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A savoury spring salad? You bet your rhubarb

One of the most underappreciated treats of the season is rhubarb, the colourful, leafy perennial plant with numerous culinary uses.

Although the stalks have a pleasant tang, the leaves, which are toxic, should never be consumed.

Rhubarb is typically used in desserts and chutneys, but can be much more than just pie filling, as the recipe for rhubarb salad below makes clear.

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These days, most grocery stores sell "pre-trimmed" rhubarb stalks devoid of leaves. But if you grow your own or have purchased it with the leaves on, cut the stems 1 to 2 inches below where the leaves sprout and use only the denuded stalks. Immediately discard both the top sections and the leaves.

Whether you think of rhubarb as a fruit or a vegetable - a New York court once classified it as a fruit so it would be taxed at a lower rate - its versatility is indisputable. Since its use as a base for jams and chutneys is well-known, try this recipe for savoury celery/rhubarb salad during your next spring dinner party. It makes an excellent companion and base - literally - for seared pork tenderloin.

Celery rhubarb salad


2 stalks celery, sliced into thin medallions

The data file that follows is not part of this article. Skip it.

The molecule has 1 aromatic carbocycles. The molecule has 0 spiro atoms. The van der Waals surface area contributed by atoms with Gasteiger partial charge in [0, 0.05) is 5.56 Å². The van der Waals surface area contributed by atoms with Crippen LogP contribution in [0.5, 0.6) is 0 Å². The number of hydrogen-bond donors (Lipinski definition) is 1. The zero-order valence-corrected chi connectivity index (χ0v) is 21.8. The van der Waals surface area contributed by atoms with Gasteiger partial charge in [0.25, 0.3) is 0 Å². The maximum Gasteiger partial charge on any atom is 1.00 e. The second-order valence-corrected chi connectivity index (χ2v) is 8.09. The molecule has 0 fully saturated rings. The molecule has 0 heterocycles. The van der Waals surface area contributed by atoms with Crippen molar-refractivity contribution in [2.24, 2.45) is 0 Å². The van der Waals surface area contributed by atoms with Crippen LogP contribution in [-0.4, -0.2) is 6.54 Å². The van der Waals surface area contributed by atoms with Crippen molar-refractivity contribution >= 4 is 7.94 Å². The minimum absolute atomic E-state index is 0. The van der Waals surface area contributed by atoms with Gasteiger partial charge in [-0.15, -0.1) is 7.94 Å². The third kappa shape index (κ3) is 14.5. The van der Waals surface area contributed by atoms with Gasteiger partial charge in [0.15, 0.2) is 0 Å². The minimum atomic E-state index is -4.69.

1 stalk rhubarb, sliced into thin medallions

4 stalks young rhubarb, sliced in half vertically, cut into equal 4" lengths

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2 cups maple syrup, brought to a boil and left on low heat

1 teaspoon finely sliced chive

½ teaspoon thyme leaves

1 tablespoon grapeseed oil

Salt and pepper to taste


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Blanch rhubarb medallions in the heated syrup for 30 seconds or until soft. Strain and remove to a small bowl to let cool, keeping heated syrup at hand. Add celery, chive, thyme, oil and seasoning, mix gently by hand and set aside.

Blanch young rhubarb stalks in reserved maple syrup in small batches for 45 seconds or until soft. Remove to a lined tray using a large slotted spoon or spatula, being careful not to break the stalks.

Place 3 of the blanched rhubarb strips together on a plate as a base for your pork or serve alongside the meat. Spoon salad evenly over pork. The pork and topping can be served either warm or at room temperature.

Sebastien Centner is the director of Eatertainment Special Events in Toronto (

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